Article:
Tech SA: Texas State University, company develop technology to monitor cattle
Prototype to be done at Freeman Center at Texas State University
SAN ANTONIO – Texas State University is teaming up with a company that is developing solar-powered ear tags with GPS to help monitor cattle.
Maeve Garigan is founder and CEO of Roper, the company behind the device.
In addition to monitoring movement, the solar tag will also track the cattle's health.
"It’s on top of the ear, so it gets the solar energy to be autonomously powered. You don't need to do battery changes and it has a sensor suite on it. So, accelerometer, body temperature, etc," Garigan said. "GPS and it’s running algorithms on the animal's ear on that device."
"It's really important that we know what these animals are because they're a critical part of our economy and a critical part of our food security," Garigan said.
Garigan is a research and development engineer who was inspired to create this device after visiting ranchers in New Mexico.
"So, I was in New Mexico visiting with ranchers and they were telling me about all the problems they had with wolves that were attacking cattle in the Gila National Forest," Garigan said.
"And as I got to $120,000 grant from the state New Mexico to work on the project and as we're going through it, we find out that there are some real serious issues that are broadly applicable to ranching that we can address with this technology," she said.
The work will be done at the Freeman Center at Texas State University.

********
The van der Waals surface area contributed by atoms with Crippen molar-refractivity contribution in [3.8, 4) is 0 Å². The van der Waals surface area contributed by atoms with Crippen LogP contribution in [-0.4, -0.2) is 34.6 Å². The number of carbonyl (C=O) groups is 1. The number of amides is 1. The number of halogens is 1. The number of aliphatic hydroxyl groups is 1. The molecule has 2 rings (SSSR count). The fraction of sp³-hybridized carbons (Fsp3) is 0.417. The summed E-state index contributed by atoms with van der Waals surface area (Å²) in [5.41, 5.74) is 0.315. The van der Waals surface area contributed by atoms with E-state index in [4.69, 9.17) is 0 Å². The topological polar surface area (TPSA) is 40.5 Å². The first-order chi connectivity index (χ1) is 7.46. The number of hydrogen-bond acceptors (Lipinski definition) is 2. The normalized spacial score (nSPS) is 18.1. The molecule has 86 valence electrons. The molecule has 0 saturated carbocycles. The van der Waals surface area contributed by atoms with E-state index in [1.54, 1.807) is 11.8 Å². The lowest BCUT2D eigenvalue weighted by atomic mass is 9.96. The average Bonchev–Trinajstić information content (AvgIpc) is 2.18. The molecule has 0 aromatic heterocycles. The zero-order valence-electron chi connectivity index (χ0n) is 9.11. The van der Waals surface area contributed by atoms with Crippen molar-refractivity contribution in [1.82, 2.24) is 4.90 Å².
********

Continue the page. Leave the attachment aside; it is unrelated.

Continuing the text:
Garigan is working with Elizabeth Benavides, an assistant professor of animal science at Texas State University.
"We kind of have marked a central location to put the station that's going to collect all that data. But yes, the cows are going to be all here at the ranch," Benavides said.
"So does their rising temperature and can we correlate to that to some kind of disease that animal (is) suffering," Benavides said.
The U.S. Department of Agriculture said there are 13 million beef cattle in Texas, which continues to rank first in the nation for a total number of cattle and calves.
"By 2050, we're aiming to feed 50 million people and we're, the population is outpacing that production, the scale that we have right now. So these technologies are essential in order to help move that forward," Benavides said.
The company is working on making some tweaks to the prototype.
The goal is to start the research at Texas State with official devices in six months.
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